New book releases in 2016/17 from Lesley Tither writing as Tottie Limejuice (travel memoirs), L M Krier (crime fiction) and now as L M Kay (children’s fiction – action/adventure with a crime/thriller twist.
For those who missed the news, 2016 has not been a brilliant year. My brother Peter died suddenly in March, aged just 67, leaving his house and his affairs in a state of utter chaos. It’s no exaggeration to say almost every waking hour, and often some of my sleeping ones, has been taken up trying to deal with it all.
Through it all, I think it’s safe to say it has been my writing which has helped me to keep it all together. Especially the DI Ted Darling crime fiction series. The Sell the Pig travel memoirs are relatively easy. They pretty much write themselves as it’s all true. It’s just a case of checking through my diaries to find out what I did and where I went when.
At the beginning of 2016, I brought out the fourth and supposedly final part of the Sell the Pig ‘trilogy’, Biff the Useless Mention. I said I wouldn’t write another one unless something dramatic happened. Well, of course, losing my brother falls into that category, so a fifth book in the trilogy which kept on going will be out later in 2017 – title as usually strictly under wraps until public, (it’s one of my brother’s favourite Spoonerisms) but the writing is almost done.
If you speak French or know anyone who does, the first Sell the Pig book is now out in French. There were a lot of earlier problems with finding a suitable translator but through Facebook, I made contact with Alison Sabedoria, who only lives half an hour from me, who has done an amazing job of staying true to my voice and story.
translation of Sell the Pig
I’ve been much more prolific with the crime fiction, publishing three books in the DI Ted Darling series (writing as L M Krier) during 2016: Shut Up and Drive, Only the Lonely and Wild Thing. This brings the total number in the series now up to six books and I have made a good start on the seventh, for publication later in 2017.
A big departure for me in 2016 was the publication of my first children’s fiction book, The Dog with the Golden Eyes, written as L M Kay. I was so lucky to find a brilliant illustrator, through social media, from Cornwall, Andrew Campbell-Howes, whose fantastic drawings really brought the whole book to life in a way mere words alone could not do. It’s set in Lincoln, near to where I used to live, and the dog in question is based on my old friend Meic.
Andrew was also responsible for the stunning cover which cleverly captures Meic’s likeness and gives a very dramatic feel to this action adventure with a crime twist.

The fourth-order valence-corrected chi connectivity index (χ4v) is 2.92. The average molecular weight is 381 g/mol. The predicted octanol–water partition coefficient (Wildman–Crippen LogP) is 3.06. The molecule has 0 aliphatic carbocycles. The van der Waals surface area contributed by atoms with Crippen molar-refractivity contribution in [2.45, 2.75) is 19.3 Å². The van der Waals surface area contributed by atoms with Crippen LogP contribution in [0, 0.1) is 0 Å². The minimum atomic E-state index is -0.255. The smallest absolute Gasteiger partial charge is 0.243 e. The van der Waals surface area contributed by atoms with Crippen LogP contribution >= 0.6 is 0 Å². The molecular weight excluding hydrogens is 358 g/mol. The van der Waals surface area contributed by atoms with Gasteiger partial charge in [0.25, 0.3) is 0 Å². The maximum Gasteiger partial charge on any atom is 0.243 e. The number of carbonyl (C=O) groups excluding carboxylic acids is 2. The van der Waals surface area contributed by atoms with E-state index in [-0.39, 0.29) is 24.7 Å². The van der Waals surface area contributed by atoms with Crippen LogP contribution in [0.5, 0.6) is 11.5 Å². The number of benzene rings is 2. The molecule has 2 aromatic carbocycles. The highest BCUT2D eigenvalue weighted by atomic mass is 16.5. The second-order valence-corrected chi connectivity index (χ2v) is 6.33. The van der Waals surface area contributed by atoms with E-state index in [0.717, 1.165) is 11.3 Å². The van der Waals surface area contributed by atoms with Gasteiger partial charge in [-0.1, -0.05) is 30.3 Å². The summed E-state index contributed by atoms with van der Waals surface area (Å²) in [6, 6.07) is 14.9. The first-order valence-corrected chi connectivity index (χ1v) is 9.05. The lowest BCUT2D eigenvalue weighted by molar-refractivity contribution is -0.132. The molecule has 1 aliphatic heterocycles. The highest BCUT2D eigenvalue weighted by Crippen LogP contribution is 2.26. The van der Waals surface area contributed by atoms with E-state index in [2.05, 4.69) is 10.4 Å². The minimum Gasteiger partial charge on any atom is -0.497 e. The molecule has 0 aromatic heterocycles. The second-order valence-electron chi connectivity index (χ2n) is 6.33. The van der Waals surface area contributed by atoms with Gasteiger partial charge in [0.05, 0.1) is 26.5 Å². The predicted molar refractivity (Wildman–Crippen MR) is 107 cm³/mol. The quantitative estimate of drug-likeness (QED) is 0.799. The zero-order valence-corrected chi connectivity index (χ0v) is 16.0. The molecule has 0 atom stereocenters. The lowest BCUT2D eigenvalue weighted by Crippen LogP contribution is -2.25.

There are also some marvellous internal illustrations, one for each chapter. The book is aimed at all ages from about 7+ and is great for reading together with children. The keen-eyed among them will enjoy a little challenge. Andrew cleverly worked the names of some of my dogs, Meic, Ci, Fleur and Rosie, into the illustrations. It’s great fun to tell children this and then see how many of them they can spot.
Like all of the books, it’s available in either e-book or paperback format. To get the best possible from the drawings, the paperback is best, and it’s perfect for a pocket money budget, at just under a fiver.
So what new book releases can you look forward to in 2017? Pig 5 should hopefully be out first, followed by Ted 7. Then who knows? There is another children’s book on its way, but I’m not yet sure when.
As ever, thanks to everyone who buys and reads the books and please remember, the best way you can show your support for an author is by leaving a review on Amazon. Just a few words is enough – it means a great deal. Thank you.
Support foodbanks by buying a personally signed first edition of Sell the Pig by Tottie Limejuice direct from the author. All money goes direct to The Trussell Trust, which runs a network of over 400 foodbanks in the UK.
It’s minus ten here this morning. I was sitting in my cosy grottage pouring hot, frothy, cinnamon coffee into my already full stomach, self-indulgently thinking it was too cold to bother going out to the market.
Then I brought myself up short by reminding myself there are people who don’t know where their next meal is coming from. I have friends whose sole means of avoiding going hungry is to use foodbanks. These are not idle scroungers. They are people who have genuinely fallen on the hardest of times through no fault of their own, some of them through the shocking ‘benefit sanctions’ in the UK.
Homelessness too is a dreadful problem, both here in France and in the UK. But the thought that in supposedly civilised countries, people are going hungry in the twenty-first century truly sickens me.
Quite by chance, last night, I was contacted by someone wanting to buy a signed book from me so they could donate it for a church fund-raiser. They weren’t asking for a freebie, but I mentioned that I don’t, in any event, donate to religious charities. But it gave me an idea. I said I would be more than happy to donate a signed first edition of Sell the Pig if they made a donation to the Trussell Trust. That way, they would be supporting the charity of their choice, by donating the book, and I would be, in a modest way, helping to support the foodbanks network by getting them a small donation.
I also remembered I have a few copies of Pig left over from a truly disastrous book convention in Manchester where hardly anyone turned up because of an appalling venue and abysmal advertising. So I thought I’d open up the offer to seven more people and at the same time raise a little bit more money for The Trussell Trust.
This is the first edition of Sell the Pig, complete with black and white photos of some of the people you read about in the book. It’s now no longer widely available but you can still find it on Amazon for silly prices, starting from about £17.